Generally, the pre-filter, will be somewhere in the vicinity of a 30-40 micron filter sizing, and is designed to capture any larger contamination before it gets to your factory filter. Pre-filters also include a water trap, to catch any water that’s been brought up from your fuel tank. Being the larger size, they catch a lot of the larger particles and will keep your factory fuel filter cleaner, longer.
The post-filter has a much finer filter and will stop particles of 2 – 5-micron getting into your fuel system, plus include another water trap as well. Most vehicle manufacturers state that anything below their factory filter size (below 5 – 10-microns as an example), will not upset the fuel system – injectors, pump, engine.
There has been quite a bit of debate as to which option is the better, and we’ll explore the reasoning here.
THE BETTER OPTION?
Debate as to which is the better option has gone on almost as long as there have been diesel engines… We already know the differences so why would you install a pre-filter over a post-filter, or vice versa?
On the one hand, a pre-filter picks up the bigger contaminants, and has a glass bowl water trap, which traps water, and can be visually checked. This will keep your OEM filter cleaner, longer, and should stop a lot of the water getting to your OEM filter sooner; by the time the factory light / buzzer goes off for the water trap having water in it.
On the other hand a post-filter picks up the smaller contaminants and also has a water trap. Your OEM filter still gets the larger particles, and will clog up sooner with this, however only particulate matter smaller than 2-microns will get through the filter.
Don’t get me wrong, I own a dirty old 80 Series LandCruiser mechanical diesel, where you can just about lob a tin of Heinz soup into the fuel tank and it’ll keep running without an issue.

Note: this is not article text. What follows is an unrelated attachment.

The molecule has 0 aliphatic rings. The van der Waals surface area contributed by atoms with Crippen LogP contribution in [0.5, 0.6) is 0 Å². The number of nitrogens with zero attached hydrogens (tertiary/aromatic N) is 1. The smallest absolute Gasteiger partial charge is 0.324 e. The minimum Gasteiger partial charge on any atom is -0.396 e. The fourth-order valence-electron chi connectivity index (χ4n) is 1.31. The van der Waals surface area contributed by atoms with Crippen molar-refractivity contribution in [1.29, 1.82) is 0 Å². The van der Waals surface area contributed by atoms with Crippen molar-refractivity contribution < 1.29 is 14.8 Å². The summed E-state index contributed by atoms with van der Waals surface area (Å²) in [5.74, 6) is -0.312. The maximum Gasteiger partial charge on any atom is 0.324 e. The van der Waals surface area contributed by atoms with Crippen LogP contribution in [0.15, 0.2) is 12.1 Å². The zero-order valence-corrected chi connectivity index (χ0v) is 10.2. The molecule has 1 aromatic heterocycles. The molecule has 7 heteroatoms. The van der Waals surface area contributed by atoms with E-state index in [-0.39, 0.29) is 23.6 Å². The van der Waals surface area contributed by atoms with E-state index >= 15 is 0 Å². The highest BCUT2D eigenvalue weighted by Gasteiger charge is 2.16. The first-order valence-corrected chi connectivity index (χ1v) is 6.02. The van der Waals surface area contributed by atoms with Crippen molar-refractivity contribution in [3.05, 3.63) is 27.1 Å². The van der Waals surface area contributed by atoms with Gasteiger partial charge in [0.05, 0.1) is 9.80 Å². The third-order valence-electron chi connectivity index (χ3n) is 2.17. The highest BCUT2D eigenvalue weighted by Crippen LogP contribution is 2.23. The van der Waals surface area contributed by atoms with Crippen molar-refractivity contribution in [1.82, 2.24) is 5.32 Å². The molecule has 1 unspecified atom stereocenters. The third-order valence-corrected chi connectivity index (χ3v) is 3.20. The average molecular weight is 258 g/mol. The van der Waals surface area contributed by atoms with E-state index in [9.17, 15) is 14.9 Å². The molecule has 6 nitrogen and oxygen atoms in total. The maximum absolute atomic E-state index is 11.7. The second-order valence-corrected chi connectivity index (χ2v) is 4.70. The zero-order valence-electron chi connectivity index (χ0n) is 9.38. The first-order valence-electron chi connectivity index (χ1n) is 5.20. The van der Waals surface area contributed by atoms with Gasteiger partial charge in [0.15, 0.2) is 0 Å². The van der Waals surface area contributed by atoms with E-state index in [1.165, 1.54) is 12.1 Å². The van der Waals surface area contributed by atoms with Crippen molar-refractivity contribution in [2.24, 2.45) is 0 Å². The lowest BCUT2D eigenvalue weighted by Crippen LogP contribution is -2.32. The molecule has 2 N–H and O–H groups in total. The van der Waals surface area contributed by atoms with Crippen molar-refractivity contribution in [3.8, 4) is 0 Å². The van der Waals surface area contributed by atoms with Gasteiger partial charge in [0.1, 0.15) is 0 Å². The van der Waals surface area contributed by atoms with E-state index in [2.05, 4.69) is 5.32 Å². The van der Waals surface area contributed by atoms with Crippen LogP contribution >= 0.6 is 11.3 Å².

However, for common-rail diesels, in the past I have run a post-filter as opposed to a pre-filter for a couple of reasons. First and foremost, I change my fuel filters religiously; every second service (10,000km). So keeping my filters clean and replacing them is on me, not on a pre-filter. And second, with the inbuilt water trap, by the time my ‘water indicator and buzzer’ go off, I’ve still got the water bowl in the post-filter to fill up. Which should give me time to pull over, shut the engine down and drain the bowl or find out how much water I’ve got in my tank. Having a pre-filter without an inbuilt buzzer, by the time the factory alarm goes off, water will be quickly getting into the fuel system and breaking things.
Something else worth thinking about is vehicle manufacturers’ ‘within specification’ responses. Most of us would recall the Toyota issues with dust getting past the factory air-filter. There’s been more than a few D4-D 2.8-litre HiLuxes go in to limp mode as the Mass Air Flow sensors have been covered in dust. There has also been a few that have had “dusted engines” – where dust has caused scoring on internal components and caused premature engine failure. This is all despite Toyota unequivocally stating that the dust getting past the factory air-filter was too small to cause damage.
Add this same manufacturer logic to “anything smaller than 10 – 12-micron particulate matter will not harm your fuel system”. It’s not that I don’t trust the manufacturers, but I’d rather be doubly safe, especially due to how much we invest into our vehicles.